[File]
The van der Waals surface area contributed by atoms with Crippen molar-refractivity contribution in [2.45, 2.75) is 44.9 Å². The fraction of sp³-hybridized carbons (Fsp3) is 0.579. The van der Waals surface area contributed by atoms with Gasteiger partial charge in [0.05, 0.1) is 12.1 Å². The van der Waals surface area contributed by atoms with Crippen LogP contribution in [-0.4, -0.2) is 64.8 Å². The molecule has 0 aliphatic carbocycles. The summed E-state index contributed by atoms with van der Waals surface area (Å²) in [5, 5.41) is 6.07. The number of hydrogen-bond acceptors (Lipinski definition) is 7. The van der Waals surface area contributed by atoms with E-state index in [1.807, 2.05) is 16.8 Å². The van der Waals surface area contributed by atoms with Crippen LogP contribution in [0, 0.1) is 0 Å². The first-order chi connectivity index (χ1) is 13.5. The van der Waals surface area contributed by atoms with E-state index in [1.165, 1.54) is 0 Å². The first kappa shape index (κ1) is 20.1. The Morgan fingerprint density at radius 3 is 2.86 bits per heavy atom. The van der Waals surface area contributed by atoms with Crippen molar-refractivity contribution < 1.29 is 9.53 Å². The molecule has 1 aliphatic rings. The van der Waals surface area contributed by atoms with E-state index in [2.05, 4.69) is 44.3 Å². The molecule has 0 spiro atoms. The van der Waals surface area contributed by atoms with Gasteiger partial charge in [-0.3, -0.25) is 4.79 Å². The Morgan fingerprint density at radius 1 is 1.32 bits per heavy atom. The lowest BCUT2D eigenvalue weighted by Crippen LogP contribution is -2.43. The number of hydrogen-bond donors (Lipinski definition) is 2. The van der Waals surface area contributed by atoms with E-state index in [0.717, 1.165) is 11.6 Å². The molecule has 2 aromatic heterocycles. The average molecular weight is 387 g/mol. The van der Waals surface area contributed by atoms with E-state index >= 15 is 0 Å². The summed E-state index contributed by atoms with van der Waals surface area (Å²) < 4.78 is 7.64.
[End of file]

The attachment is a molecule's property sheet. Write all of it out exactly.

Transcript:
The van der Waals surface area contributed by atoms with Crippen molar-refractivity contribution in [2.45, 2.75) is 44.9 Å². The fraction of sp³-hybridized carbons (Fsp3) is 0.579. The van der Waals surface area contributed by atoms with Gasteiger partial charge in [0.05, 0.1) is 12.1 Å². The van der Waals surface area contributed by atoms with Crippen LogP contribution in [-0.4, -0.2) is 64.8 Å². The molecule has 0 aliphatic carbocycles. The summed E-state index contributed by atoms with van der Waals surface area (Å²) in [5, 5.41) is 6.07. The number of hydrogen-bond acceptors (Lipinski definition) is 7. The van der Waals surface area contributed by atoms with E-state index in [1.807, 2.05) is 16.8 Å². The van der Waals surface area contributed by atoms with Crippen LogP contribution in [0, 0.1) is 0 Å². The first-order chi connectivity index (χ1) is 13.5. The van der Waals surface area contributed by atoms with E-state index in [1.165, 1.54) is 0 Å². The first kappa shape index (κ1) is 20.1. The Morgan fingerprint density at radius 3 is 2.86 bits per heavy atom. The van der Waals surface area contributed by atoms with Crippen molar-refractivity contribution < 1.29 is 9.53 Å². The molecule has 1 aliphatic rings. The van der Waals surface area contributed by atoms with E-state index in [2.05, 4.69) is 44.3 Å². The molecule has 0 spiro atoms. The van der Waals surface area contributed by atoms with Gasteiger partial charge in [-0.3, -0.25) is 4.79 Å². The Morgan fingerprint density at radius 1 is 1.32 bits per heavy atom. The lowest BCUT2D eigenvalue weighted by Crippen LogP contribution is -2.43. The number of hydrogen-bond donors (Lipinski definition) is 2. The van der Waals surface area contributed by atoms with E-state index in [0.717, 1.165) is 11.6 Å². The molecule has 2 aromatic heterocycles. The average molecular weight is 387 g/mol. The van der Waals surface area contributed by atoms with E-state index >= 15 is 0 Å². The summed E-state index contributed by atoms with van der Waals surface area (Å²) < 4.78 is 7.64.